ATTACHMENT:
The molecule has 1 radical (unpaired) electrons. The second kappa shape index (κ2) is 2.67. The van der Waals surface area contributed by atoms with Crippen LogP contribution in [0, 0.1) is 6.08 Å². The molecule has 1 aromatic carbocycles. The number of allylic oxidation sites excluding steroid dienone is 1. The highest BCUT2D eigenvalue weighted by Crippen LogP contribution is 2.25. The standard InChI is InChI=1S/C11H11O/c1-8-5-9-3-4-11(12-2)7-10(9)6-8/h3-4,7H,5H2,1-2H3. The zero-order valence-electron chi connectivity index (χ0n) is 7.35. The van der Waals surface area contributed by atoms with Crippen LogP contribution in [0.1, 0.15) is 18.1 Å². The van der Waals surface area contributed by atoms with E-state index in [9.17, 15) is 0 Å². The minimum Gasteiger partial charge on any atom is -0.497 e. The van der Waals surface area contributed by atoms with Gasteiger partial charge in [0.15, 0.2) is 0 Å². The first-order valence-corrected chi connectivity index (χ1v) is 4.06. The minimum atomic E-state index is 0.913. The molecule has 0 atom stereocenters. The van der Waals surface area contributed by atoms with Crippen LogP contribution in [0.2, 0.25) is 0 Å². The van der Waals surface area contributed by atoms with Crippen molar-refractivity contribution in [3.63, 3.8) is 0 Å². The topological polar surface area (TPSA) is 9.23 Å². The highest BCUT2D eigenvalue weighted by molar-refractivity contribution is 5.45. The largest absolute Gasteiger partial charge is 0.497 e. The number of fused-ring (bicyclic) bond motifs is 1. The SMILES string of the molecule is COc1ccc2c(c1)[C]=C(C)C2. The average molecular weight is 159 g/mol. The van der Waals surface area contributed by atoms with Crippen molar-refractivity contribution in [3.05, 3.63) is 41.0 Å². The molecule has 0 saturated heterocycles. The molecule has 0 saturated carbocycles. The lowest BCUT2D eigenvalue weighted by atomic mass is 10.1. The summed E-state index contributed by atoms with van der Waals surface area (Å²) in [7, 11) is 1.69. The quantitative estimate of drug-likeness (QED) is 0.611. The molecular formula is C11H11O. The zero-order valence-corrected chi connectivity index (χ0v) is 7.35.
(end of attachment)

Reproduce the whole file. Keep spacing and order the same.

The molecule has 1 radical (unpaired) electrons. The second kappa shape index (κ2) is 2.67. The van der Waals surface area contributed by atoms with Crippen LogP contribution in [0, 0.1) is 6.08 Å². The molecule has 1 aromatic carbocycles. The number of allylic oxidation sites excluding steroid dienone is 1. The highest BCUT2D eigenvalue weighted by Crippen LogP contribution is 2.25. The standard InChI is InChI=1S/C11H11O/c1-8-5-9-3-4-11(12-2)7-10(9)6-8/h3-4,7H,5H2,1-2H3. The zero-order valence-electron chi connectivity index (χ0n) is 7.35. The van der Waals surface area contributed by atoms with Crippen LogP contribution in [0.1, 0.15) is 18.1 Å². The van der Waals surface area contributed by atoms with E-state index in [9.17, 15) is 0 Å². The minimum Gasteiger partial charge on any atom is -0.497 e. The van der Waals surface area contributed by atoms with Gasteiger partial charge in [0.15, 0.2) is 0 Å². The first-order valence-corrected chi connectivity index (χ1v) is 4.06. The minimum atomic E-state index is 0.913. The molecule has 0 atom stereocenters. The van der Waals surface area contributed by atoms with Crippen LogP contribution in [0.2, 0.25) is 0 Å². The van der Waals surface area contributed by atoms with Crippen molar-refractivity contribution in [3.63, 3.8) is 0 Å². The topological polar surface area (TPSA) is 9.23 Å². The highest BCUT2D eigenvalue weighted by molar-refractivity contribution is 5.45. The largest absolute Gasteiger partial charge is 0.497 e. The number of fused-ring (bicyclic) bond motifs is 1. The SMILES string of the molecule is COc1ccc2c(c1)[C]=C(C)C2. The average molecular weight is 159 g/mol. The van der Waals surface area contributed by atoms with Crippen molar-refractivity contribution in [3.05, 3.63) is 41.0 Å². The molecule has 0 saturated heterocycles. The molecule has 0 saturated carbocycles. The lowest BCUT2D eigenvalue weighted by atomic mass is 10.1. The summed E-state index contributed by atoms with van der Waals surface area (Å²) in [7, 11) is 1.69. The quantitative estimate of drug-likeness (QED) is 0.611. The molecular formula is C11H11O. The zero-order valence-corrected chi connectivity index (χ0v) is 7.35.